Chloë Sevigny was a “superskinny, dorky blond girl from Connecticut” (her words) working at a rave store in New York in the summer of ’93. Korine met her in Washington Square Park two years earlier and they were in an on-again, off-again relationship at the time. Kids was Sevigny’s first film.
Her innocent and tragic Jennie served as a cautionary tale about the spread of HIV and not trusting fast-talking jerks (and not falling asleep around Casper.) Her performance won her an Independent Spirit Award that year.
Since Kids, Sevigny has maintained her status as a darling of the indie world. She’s made her own choices over the years in film, television, and fashion, playing a wide variety of roles in Boys Don’t Cry(she was nominated for a Golden Globe and Oscar), American Psycho, Party Monster, Dogville, Zodiac, HBO’s Big Love, Bloodline, Portlandia, and American Horror Story.
She caused a stir in 2003 when she performed real fellatio on camera in The Brown Bunny with the film’s director and boyfriend Vincent Gallo. Sevigny brushed off the controversy and continued to play interesting characters at her own pace.
Justin Pierce, Casper: Then
Just Pierce played Telly’s good-natured sidekick to a T. You nearly feel sorry for him at the end of Kidsbecause of his haplessness. Pierce was born in London and came to the U.S. at 15 when his parents moved to the Marble Hill section of the Bronx. Pierce was an insider to the New York skate scene at the time.
There were times throughout the filming where Justin would get “really f*cked up, drunk, and get arrested.” After one incident with a bouncer, director Larry Clark stepped in, got him into the camera truck and told him, “You’re not going to f*ck up my movie.”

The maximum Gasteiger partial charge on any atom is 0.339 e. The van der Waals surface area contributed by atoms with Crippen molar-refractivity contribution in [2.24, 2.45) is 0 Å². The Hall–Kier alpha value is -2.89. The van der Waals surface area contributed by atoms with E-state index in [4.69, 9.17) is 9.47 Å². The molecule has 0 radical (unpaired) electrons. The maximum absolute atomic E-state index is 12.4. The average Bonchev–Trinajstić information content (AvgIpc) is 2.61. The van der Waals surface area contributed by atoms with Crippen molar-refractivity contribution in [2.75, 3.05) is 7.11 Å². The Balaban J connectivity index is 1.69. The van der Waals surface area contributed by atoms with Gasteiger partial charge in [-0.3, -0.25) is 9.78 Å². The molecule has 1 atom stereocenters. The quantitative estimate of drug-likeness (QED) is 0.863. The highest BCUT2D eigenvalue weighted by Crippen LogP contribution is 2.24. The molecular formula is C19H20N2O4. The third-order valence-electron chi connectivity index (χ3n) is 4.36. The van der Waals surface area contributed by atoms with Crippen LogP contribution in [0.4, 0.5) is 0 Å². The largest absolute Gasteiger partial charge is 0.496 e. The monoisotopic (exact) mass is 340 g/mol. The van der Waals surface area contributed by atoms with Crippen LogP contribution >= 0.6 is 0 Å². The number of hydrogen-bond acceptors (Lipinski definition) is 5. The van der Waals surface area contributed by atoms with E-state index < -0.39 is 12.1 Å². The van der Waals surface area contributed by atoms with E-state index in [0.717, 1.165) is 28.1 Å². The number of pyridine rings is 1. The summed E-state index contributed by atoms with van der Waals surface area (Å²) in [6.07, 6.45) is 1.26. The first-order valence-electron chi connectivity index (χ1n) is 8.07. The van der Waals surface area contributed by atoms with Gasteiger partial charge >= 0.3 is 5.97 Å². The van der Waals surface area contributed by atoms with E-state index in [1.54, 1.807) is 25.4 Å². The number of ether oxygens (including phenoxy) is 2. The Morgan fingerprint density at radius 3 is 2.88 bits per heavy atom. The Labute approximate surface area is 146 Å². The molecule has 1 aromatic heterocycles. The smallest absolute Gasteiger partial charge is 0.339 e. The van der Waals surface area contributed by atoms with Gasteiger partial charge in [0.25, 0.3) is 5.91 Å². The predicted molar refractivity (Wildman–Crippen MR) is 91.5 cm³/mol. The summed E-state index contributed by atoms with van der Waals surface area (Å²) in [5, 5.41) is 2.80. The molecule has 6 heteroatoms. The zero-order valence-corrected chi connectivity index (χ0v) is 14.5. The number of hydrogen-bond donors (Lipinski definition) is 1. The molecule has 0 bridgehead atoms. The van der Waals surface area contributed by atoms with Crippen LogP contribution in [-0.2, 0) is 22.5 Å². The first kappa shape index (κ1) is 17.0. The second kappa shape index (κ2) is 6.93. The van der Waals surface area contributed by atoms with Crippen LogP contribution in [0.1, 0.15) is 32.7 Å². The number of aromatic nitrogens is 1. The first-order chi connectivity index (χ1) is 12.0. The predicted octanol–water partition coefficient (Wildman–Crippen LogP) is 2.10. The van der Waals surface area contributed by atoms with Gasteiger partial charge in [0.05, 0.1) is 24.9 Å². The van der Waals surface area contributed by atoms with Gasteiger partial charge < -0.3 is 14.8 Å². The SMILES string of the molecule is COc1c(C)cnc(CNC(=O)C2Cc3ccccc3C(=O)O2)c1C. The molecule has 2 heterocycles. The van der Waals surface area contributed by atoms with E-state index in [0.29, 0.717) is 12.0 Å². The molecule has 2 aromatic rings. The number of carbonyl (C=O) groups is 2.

Pierce’s portrayl of Casper earned him an Independent Spirit Award. He moved to Los Angeles in 1997 and continued to act, appearing in A Brother’s Kiss, First Time Felon, Malcolm in the Middle, and as Roach in Next Friday. Harold Hunter stayed close with Pierce and came to visit him often in Los Angeles.
Pierce was found hanging in his hotel room in Vegas in 2000 when he traveled there for the premiere of Next Friday. It was ruled to be a suicide. He was only 25. His friends held a memorial at the Public Theater and played “Knocking on Heaven’s Door.” The film Looking for Leonard was released posthumously in 2002.
Rosario Dawn, Ruby: Then
Rosario Dawson had just graduated eighth grade and was hanging out on her stoop, exchanging a laugh with a homeless man, when the Kids crew came by. Harmony got really excited and told her, “Oh my god I wrote this for you, I don’t even know you but I wrote this for you!” She had made previously a brief appearance on Sesame Street as a child, but other than that, Kids was her first project.
Kids put Dawson on a lot of casting director’s radars. She landed roles in He Got Game, Men in Black II, 25th Hour, The Rundown, Alexander, Sin City, Clerks II, Death Proof, Eagle Eye, Rent, Seven Pounds, Grindhouse, and The Devil’s Rejects. She joined the late great Prince for the re-release of his ’80s mega-hit “1999” in 1999. Dawson also appeared in the Netflix Marvel Series Daredevil and Jessica Jones.